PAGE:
Arthur Rimbaud - ILLUMINATIONS: A Bilingual Edition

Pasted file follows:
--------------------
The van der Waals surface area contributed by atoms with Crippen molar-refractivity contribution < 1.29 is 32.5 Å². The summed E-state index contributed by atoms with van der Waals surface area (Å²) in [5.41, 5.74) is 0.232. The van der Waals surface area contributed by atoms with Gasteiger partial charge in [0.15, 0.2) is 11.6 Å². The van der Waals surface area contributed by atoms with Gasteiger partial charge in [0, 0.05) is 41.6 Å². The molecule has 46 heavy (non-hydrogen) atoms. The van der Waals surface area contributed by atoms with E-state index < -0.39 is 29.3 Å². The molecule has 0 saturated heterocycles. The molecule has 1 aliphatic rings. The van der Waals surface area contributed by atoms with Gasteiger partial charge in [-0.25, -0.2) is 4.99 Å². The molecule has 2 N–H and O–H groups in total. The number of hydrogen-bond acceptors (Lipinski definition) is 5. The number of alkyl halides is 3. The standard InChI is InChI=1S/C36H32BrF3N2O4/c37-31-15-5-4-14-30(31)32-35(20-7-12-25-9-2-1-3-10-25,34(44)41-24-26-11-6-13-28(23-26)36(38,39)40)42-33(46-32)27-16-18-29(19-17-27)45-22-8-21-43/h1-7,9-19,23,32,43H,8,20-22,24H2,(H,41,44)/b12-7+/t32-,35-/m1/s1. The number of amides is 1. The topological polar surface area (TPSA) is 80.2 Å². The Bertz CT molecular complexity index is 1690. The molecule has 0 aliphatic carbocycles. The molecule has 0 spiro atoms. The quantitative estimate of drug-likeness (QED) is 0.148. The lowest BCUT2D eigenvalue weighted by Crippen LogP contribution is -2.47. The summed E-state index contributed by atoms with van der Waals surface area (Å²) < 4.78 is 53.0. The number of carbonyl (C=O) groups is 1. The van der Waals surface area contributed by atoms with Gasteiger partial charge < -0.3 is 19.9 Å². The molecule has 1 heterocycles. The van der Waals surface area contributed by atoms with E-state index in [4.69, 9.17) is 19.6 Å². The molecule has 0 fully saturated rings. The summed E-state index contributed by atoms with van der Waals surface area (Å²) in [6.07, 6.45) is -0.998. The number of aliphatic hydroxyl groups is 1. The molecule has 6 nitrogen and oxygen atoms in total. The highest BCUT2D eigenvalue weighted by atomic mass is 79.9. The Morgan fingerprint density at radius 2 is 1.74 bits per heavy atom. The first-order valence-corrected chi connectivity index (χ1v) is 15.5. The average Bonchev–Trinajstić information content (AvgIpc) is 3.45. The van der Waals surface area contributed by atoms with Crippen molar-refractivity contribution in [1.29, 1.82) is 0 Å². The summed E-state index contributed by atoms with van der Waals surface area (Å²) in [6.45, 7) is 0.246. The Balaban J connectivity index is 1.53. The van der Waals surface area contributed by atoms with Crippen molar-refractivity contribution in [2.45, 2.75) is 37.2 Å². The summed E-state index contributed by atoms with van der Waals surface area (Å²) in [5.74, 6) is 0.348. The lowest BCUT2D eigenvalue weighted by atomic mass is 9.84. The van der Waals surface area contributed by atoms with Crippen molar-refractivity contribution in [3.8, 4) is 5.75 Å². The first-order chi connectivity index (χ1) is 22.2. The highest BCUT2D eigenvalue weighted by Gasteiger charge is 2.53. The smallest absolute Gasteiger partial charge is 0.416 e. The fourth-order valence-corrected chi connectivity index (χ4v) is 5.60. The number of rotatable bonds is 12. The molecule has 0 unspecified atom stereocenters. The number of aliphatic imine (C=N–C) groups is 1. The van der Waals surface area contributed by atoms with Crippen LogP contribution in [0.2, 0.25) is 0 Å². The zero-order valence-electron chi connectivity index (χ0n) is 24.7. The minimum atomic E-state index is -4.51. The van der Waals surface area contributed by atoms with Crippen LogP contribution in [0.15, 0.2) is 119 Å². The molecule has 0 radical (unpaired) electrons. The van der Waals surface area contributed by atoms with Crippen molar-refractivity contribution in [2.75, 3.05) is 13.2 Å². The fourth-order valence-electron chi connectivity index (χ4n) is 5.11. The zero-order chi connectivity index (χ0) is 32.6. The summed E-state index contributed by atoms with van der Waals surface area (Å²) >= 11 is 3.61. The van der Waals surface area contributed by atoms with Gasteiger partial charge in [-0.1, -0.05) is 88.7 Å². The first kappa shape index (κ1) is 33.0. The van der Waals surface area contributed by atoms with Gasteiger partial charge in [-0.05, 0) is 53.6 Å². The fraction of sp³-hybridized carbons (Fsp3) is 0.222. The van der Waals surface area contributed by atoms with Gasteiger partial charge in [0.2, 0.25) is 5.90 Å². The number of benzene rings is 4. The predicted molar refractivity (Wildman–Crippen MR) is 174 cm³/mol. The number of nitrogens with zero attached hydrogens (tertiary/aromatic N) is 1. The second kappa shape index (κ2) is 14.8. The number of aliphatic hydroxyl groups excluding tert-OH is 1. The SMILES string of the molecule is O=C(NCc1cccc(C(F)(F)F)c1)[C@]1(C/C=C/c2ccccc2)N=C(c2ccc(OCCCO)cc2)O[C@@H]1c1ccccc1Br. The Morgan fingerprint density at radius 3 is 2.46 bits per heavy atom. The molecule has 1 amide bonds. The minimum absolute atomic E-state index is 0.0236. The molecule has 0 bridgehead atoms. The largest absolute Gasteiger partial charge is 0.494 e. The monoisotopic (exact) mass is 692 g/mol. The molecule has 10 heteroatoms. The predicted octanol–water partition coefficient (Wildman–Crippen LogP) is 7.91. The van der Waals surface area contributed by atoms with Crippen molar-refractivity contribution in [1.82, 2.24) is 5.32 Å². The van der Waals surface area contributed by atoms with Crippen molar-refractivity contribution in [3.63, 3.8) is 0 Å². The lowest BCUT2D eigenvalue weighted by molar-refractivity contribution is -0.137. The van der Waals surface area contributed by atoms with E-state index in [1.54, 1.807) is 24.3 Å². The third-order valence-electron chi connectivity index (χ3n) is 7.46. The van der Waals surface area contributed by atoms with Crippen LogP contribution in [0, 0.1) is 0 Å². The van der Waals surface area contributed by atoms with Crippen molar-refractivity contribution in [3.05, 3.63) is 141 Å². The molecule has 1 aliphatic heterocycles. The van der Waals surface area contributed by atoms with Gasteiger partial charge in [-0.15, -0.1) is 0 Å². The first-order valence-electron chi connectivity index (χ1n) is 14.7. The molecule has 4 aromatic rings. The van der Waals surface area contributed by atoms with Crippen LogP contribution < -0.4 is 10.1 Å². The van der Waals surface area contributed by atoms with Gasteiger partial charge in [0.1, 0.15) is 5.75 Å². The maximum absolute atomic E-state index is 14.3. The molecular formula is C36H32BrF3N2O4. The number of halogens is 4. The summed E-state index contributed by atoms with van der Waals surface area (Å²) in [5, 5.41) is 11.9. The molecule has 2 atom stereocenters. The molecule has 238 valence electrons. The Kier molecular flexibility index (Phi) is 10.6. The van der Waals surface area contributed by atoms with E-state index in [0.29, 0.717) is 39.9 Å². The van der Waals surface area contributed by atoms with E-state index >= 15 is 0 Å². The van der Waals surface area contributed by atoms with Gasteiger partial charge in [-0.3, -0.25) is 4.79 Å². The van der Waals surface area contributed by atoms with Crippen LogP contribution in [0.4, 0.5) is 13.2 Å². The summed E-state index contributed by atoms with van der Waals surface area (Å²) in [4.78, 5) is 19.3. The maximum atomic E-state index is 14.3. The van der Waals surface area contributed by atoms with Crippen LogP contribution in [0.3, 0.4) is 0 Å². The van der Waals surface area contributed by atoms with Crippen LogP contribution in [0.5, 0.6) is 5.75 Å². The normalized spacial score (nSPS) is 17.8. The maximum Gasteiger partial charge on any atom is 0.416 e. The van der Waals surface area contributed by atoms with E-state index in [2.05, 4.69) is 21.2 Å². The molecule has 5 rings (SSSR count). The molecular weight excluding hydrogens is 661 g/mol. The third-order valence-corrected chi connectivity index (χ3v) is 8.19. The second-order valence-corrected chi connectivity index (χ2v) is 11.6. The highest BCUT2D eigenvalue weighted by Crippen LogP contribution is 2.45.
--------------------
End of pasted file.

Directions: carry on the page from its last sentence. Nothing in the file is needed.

Rimbaud thought of and described himself as a “Voyant.” Not as a “voyeur,” although there was surely something of that in him as well. The word he used was “Seer,” as in the word “Prophet,” as one who looks beyond the obvious, the apparent, the exterior appearances of peoples, places, and things. The AMERICAN HERITAGE DICTIONARY (1969-70-71) relates a “seer” to a “clairvoyant,” or to “someone who has the supposed power to perceive things that are out of the natural range of human senses.” The irony of this statement in regard to Rimbaud is that anyone who is in the least way acquainted with his work or with him, the boy genius who wrote most of his entire oeuvre between the ages of seventeen and twenty-three, went about his oxymoronic poetic career with a project, that of deliberately “deregulating his senses,” so as to become a Poet-Seer. To see – or not to see: that was his option. “To See” became his will. In his poetic career, Rimbaud chose “to see” by confounding the very instruments of vision: his eyes and his intellect. He dreamed about and “saw” the Crusades, he “saw” enchantments, magical dream-flowers, a flower that says its name, a digitalis that “opens up over a tapestry of silver filigree, of eyes, and tresses,” flowers that were like crystal disks, or made of agate and rubies. He “saw” giant candelabras, grasses made of emeralds and steel, theatrical stages that could accommodate horrors or masterpieces, circus horses and children. He “heard” rare music, the sounds of waves and of water, or “the rare rumor of pearls, conchs, and seashells” hidden deep in the ocean. He saw russet robes, objects made of opal, sapphires, or metals. He “saw” objects made of steel studded with golden stars, angels of fire and of ice, carriages made with diamonds. He also described what one might call “nothingness” as opposed to “being,” in these days of ours. And there was great diversity in his “visual” geography: he “saw” Epirus, the Peloponnese, Japan, Arabia, Carthage, Italy, America; he envisioned tacky embankments in Venice, and he juxtaposed human ugliness to the surreal beauty of nature. But frequently, after “seeing” gorgeous visions, as in “Bridges,” a sheaf of light, falling straight down from the sky, “[would annihilate] that comedy.” In the Rimbaud poem that some have translated as “The Word’s Alchemy,” he invented colors for vowels: A was black, E white, I red, O blue, and U green. And he went on to say: “I adjusted each consonant’s shape and movement, and with instinctive rhythms, I complimented myself on inventing a poetics that, one day or other, would become accessible to all.” His visionary “poetics,” he clearly believed, would become universal. As one reads through ILLUMINATIONS, a title given to Rimbaud’s posthumously printed collection of poems written late in his youthful literary career (some scholars believe it should be considered as one long poem, divided into parts), the reader’s “eyes” begin to envisage certain thematics that are not only visually “distracting,” in the sense of disturbing or diverting from the original meaning of an object or word, but as consonant in the variety of meanings the words contain. One notices the sensual, the visual and the auditory power of water, flowers, geography, the elements, the exotic, the country, the city, the theatrical, in all senses of the word (a space for both masterpieces and failures), the sounds of rarefied music and underwater shells, the opposition of terror to beauty and vice-versa, the desire for being, for unity, for fulfillment, as opposed to the knowledge of nothingness, emptiness, cruelty, and loneliness. One senses the contrasts of colors and the taste for grandeur and immensity as opposed to that which is boring, vicious, and dull. The tensions that exist in Rimbaud’s poetry between a taste, a desire, a dream of grandeur and magnificence – that he wished he could fulfill not only for himself but for the world – are strik
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